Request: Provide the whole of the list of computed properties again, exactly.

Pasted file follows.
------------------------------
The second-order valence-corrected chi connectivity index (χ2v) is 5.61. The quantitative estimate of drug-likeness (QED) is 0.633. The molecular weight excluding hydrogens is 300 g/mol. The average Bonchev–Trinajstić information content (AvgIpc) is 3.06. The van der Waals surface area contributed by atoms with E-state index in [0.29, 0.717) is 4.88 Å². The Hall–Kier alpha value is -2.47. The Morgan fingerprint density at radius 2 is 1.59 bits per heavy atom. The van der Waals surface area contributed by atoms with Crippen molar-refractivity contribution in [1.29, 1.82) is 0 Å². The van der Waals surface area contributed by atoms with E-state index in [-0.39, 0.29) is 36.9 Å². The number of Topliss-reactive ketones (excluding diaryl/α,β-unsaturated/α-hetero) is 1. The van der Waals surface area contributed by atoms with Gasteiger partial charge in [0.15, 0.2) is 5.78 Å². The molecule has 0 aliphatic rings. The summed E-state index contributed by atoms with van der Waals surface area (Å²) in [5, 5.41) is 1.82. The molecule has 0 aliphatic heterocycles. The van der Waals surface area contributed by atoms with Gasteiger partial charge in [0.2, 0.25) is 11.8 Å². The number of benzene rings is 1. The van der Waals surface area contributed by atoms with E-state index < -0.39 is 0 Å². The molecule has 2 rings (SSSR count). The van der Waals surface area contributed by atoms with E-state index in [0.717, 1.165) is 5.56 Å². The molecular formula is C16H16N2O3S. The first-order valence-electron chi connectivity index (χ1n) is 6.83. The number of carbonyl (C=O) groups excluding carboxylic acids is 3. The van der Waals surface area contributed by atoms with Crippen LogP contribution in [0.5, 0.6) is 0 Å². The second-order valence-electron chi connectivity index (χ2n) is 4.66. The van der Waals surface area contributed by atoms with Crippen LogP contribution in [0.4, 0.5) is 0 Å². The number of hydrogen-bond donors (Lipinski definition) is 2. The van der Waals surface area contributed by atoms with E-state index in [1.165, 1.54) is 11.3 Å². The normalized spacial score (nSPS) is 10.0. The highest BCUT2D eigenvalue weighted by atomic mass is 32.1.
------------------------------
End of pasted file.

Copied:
The second-order valence-corrected chi connectivity index (χ2v) is 5.61. The quantitative estimate of drug-likeness (QED) is 0.633. The molecular weight excluding hydrogens is 300 g/mol. The average Bonchev–Trinajstić information content (AvgIpc) is 3.06. The van der Waals surface area contributed by atoms with E-state index in [0.29, 0.717) is 4.88 Å². The Hall–Kier alpha value is -2.47. The Morgan fingerprint density at radius 2 is 1.59 bits per heavy atom. The van der Waals surface area contributed by atoms with Crippen molar-refractivity contribution in [1.29, 1.82) is 0 Å². The van der Waals surface area contributed by atoms with E-state index in [-0.39, 0.29) is 36.9 Å². The number of Topliss-reactive ketones (excluding diaryl/α,β-unsaturated/α-hetero) is 1. The van der Waals surface area contributed by atoms with Gasteiger partial charge in [0.15, 0.2) is 5.78 Å². The molecule has 0 aliphatic rings. The summed E-state index contributed by atoms with van der Waals surface area (Å²) in [5, 5.41) is 1.82. The molecule has 0 aliphatic heterocycles. The van der Waals surface area contributed by atoms with Gasteiger partial charge in [0.2, 0.25) is 11.8 Å². The number of benzene rings is 1. The van der Waals surface area contributed by atoms with E-state index < -0.39 is 0 Å². The molecule has 2 rings (SSSR count). The van der Waals surface area contributed by atoms with E-state index in [0.717, 1.165) is 5.56 Å². The molecular formula is C16H16N2O3S. The first-order valence-electron chi connectivity index (χ1n) is 6.83. The number of carbonyl (C=O) groups excluding carboxylic acids is 3. The van der Waals surface area contributed by atoms with Crippen LogP contribution in [0.5, 0.6) is 0 Å². The second-order valence-electron chi connectivity index (χ2n) is 4.66. The van der Waals surface area contributed by atoms with Crippen LogP contribution in [0.4, 0.5) is 0 Å². The number of hydrogen-bond donors (Lipinski definition) is 2. The van der Waals surface area contributed by atoms with E-state index in [1.165, 1.54) is 11.3 Å². The normalized spacial score (nSPS) is 10.0. The highest BCUT2D eigenvalue weighted by atomic mass is 32.1.